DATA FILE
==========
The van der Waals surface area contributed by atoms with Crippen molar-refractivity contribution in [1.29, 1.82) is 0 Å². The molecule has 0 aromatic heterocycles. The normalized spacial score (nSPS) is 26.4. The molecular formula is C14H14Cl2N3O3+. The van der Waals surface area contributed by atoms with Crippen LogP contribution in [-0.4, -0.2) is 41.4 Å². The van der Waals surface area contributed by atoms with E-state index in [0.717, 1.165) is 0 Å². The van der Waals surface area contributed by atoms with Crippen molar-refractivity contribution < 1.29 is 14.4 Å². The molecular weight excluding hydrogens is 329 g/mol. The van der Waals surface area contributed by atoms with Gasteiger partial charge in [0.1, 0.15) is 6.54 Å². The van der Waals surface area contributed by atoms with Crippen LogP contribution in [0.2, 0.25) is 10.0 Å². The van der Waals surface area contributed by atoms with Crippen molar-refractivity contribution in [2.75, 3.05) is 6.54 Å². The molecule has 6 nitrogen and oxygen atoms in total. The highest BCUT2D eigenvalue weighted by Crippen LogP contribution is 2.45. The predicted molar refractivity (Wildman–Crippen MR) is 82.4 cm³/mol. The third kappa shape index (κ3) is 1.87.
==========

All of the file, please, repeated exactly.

The van der Waals surface area contributed by atoms with Crippen molar-refractivity contribution in [1.29, 1.82) is 0 Å². The molecule has 0 aromatic heterocycles. The normalized spacial score (nSPS) is 26.4. The molecular formula is C14H14Cl2N3O3+. The van der Waals surface area contributed by atoms with Crippen LogP contribution in [-0.4, -0.2) is 41.4 Å². The van der Waals surface area contributed by atoms with E-state index in [0.717, 1.165) is 0 Å². The van der Waals surface area contributed by atoms with Crippen molar-refractivity contribution < 1.29 is 14.4 Å². The molecular weight excluding hydrogens is 329 g/mol. The van der Waals surface area contributed by atoms with Gasteiger partial charge in [0.1, 0.15) is 6.54 Å². The van der Waals surface area contributed by atoms with Crippen LogP contribution in [0.2, 0.25) is 10.0 Å². The van der Waals surface area contributed by atoms with Crippen molar-refractivity contribution in [2.75, 3.05) is 6.54 Å². The molecule has 6 nitrogen and oxygen atoms in total. The highest BCUT2D eigenvalue weighted by Crippen LogP contribution is 2.45. The predicted molar refractivity (Wildman–Crippen MR) is 82.4 cm³/mol. The third kappa shape index (κ3) is 1.87.